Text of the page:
The Odd Life of Timothy Green is a fantasy movie that wants to be a charming little moral fable, but that lacks emotional charge and involves one plot problem that may give you no trouble if you keep in mind that there is nothing requiring supernatural beings to have much intelligence.
The supernatural being in this case is Timothy Green, played well enough by CJ Adams because the creature seems to have no emotional life and therefore suffers no conflict. The role consists almost entirely of gnomic silence and utterances that, at any time they seem to be verging on something important, get interrupted and the subjects are apparently dropped. This doesn’t enhance interest in the central character in a story that arouses curiosity rather than anxiety or suspense, and the other characters don’t excite us much either.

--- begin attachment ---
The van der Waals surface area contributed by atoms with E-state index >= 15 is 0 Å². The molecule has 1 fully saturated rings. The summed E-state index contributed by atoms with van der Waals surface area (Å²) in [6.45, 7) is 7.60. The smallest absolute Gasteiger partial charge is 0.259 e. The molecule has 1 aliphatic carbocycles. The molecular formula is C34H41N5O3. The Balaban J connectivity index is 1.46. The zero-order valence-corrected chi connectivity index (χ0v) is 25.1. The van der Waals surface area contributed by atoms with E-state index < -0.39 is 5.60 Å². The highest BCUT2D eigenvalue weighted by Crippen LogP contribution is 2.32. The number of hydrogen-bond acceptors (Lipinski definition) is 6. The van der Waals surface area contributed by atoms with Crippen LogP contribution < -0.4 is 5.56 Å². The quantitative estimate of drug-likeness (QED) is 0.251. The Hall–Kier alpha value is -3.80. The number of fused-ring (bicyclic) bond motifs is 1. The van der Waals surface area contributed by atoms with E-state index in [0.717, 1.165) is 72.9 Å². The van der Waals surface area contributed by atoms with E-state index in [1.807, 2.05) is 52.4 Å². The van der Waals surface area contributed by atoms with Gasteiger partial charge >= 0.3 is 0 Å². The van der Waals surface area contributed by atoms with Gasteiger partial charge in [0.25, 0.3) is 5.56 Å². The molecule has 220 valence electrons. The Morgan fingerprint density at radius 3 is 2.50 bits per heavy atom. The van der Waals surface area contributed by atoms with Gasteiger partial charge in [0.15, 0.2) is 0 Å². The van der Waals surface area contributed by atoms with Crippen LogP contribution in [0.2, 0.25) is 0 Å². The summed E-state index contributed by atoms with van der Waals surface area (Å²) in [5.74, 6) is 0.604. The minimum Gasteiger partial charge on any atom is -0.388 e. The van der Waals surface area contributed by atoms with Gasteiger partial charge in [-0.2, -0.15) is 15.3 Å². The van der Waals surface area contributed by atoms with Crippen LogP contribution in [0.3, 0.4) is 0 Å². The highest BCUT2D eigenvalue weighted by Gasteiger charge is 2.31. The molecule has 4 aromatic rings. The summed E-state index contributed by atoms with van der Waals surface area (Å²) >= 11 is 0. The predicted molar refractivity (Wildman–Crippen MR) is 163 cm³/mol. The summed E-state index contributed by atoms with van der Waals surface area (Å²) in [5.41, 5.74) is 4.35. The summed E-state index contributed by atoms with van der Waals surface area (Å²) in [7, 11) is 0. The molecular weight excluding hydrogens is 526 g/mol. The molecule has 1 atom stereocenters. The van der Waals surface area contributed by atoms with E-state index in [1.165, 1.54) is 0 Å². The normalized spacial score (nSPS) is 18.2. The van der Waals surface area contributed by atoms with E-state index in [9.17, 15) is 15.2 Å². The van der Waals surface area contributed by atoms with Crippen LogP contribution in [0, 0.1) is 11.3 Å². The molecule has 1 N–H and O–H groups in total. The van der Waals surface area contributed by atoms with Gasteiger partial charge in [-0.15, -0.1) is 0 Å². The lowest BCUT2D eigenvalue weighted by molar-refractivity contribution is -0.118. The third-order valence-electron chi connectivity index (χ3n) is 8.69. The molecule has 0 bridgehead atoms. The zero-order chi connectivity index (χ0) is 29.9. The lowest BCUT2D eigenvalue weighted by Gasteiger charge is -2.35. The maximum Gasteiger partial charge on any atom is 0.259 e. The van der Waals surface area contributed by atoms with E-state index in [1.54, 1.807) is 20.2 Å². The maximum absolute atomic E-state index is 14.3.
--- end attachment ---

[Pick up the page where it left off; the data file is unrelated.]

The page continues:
The premise story involving Jennifer Garner and Joel Edgerton seems to be setting us up for a study of the hazards of parental preconceptions of a perfect child, but this theme is barely touched on in the story that follows. There is little or no difference between the pair’s conceptions, and the single quarrel they have seems pretty unmotivated. What lessons they can learn from raising a child who seems to come from the Stepford wives is unclear, as are the errors that are so prominently referred to without being illustrated. The soccer action is neither exciting nor believable, and raises questions about the mental and even physical ability of our title character, Mr. Green. And the implied lesson that all you need is to believe in somebody and he will transform into whatever you desire is simple minded even for a fairy tale.